The houses in Columbia Heights range from two to three stories; they stand side by side, shoved against each other, several yards back from the streets. Many have front porches or steps that during the summer become gathering places for kids jumping ropes, and in the relative cool of the evening, for adults who turn up their radios over the whirring of fans and gunning of car engines.
In the winter, landlords tend to skimp on the heat. And the neglect of needed repairs, which was more tolerable in the warm weather, becomes a crisis as people spend more time indoors.
It is here in this inner-city Washington, D.C. neighborhood that the 37 adults and 10 children who make up Sojourners Community have our various houses and apartments. We live on Euclid, Fairmont, Harvard, 13th, and Girard Streets—names that have come to mean home for us.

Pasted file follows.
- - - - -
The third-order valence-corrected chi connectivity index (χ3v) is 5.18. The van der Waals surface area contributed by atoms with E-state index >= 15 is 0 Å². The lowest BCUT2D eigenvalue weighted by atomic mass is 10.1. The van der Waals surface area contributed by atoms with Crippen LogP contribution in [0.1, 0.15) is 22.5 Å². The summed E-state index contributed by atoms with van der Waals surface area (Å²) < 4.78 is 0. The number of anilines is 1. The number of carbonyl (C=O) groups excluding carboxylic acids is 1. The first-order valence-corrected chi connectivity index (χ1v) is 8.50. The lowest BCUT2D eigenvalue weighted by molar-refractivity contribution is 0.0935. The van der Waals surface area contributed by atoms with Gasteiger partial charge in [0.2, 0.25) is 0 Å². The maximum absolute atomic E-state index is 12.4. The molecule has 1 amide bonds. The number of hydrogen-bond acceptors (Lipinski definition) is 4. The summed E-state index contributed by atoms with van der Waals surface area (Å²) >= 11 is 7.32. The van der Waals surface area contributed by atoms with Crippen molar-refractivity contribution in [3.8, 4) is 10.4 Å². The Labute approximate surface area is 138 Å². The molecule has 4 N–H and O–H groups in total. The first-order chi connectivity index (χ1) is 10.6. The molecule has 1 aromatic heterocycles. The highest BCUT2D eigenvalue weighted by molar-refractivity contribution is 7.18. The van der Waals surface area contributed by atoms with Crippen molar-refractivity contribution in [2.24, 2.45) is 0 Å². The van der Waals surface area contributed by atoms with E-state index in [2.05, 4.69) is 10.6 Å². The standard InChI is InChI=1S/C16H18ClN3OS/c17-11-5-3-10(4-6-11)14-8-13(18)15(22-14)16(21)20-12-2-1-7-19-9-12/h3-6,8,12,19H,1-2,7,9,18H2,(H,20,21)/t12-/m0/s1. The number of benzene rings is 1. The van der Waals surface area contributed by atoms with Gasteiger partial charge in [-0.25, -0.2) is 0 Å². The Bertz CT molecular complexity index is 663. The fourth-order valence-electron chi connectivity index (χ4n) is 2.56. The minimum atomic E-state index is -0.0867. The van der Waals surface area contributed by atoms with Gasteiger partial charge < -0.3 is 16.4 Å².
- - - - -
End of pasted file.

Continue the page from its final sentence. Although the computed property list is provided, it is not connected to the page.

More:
While the community carries out several ministries centered in our neighborhood, we see also a world beyond Columbia Heights. It is a violent one filled with injustice; but too it is graced with the presence of Christ, whose church offers the good news of Jesus' victory over the forces of death and of a kingdom of love, justice, and peace. Sojourners has responded to the call to be a Christian community attempting to reflect that kingdom. Our particular vocation is to the church and for the sake of the church's faithfulness in the world.
Some in the community first sensed that call nearly 15 years ago, when a handful of students at Trinity Evangelical Divinity School in Deerfield, Illinois, began meeting to discuss the relationship of their faith to political issues, particularly the Vietnam War. In 1971 the group decided to publish a tabloid that would express their commitment to social justice and peace and test whether other Christians had similar convictions about the radical nature of the gospel. The Post-American was born.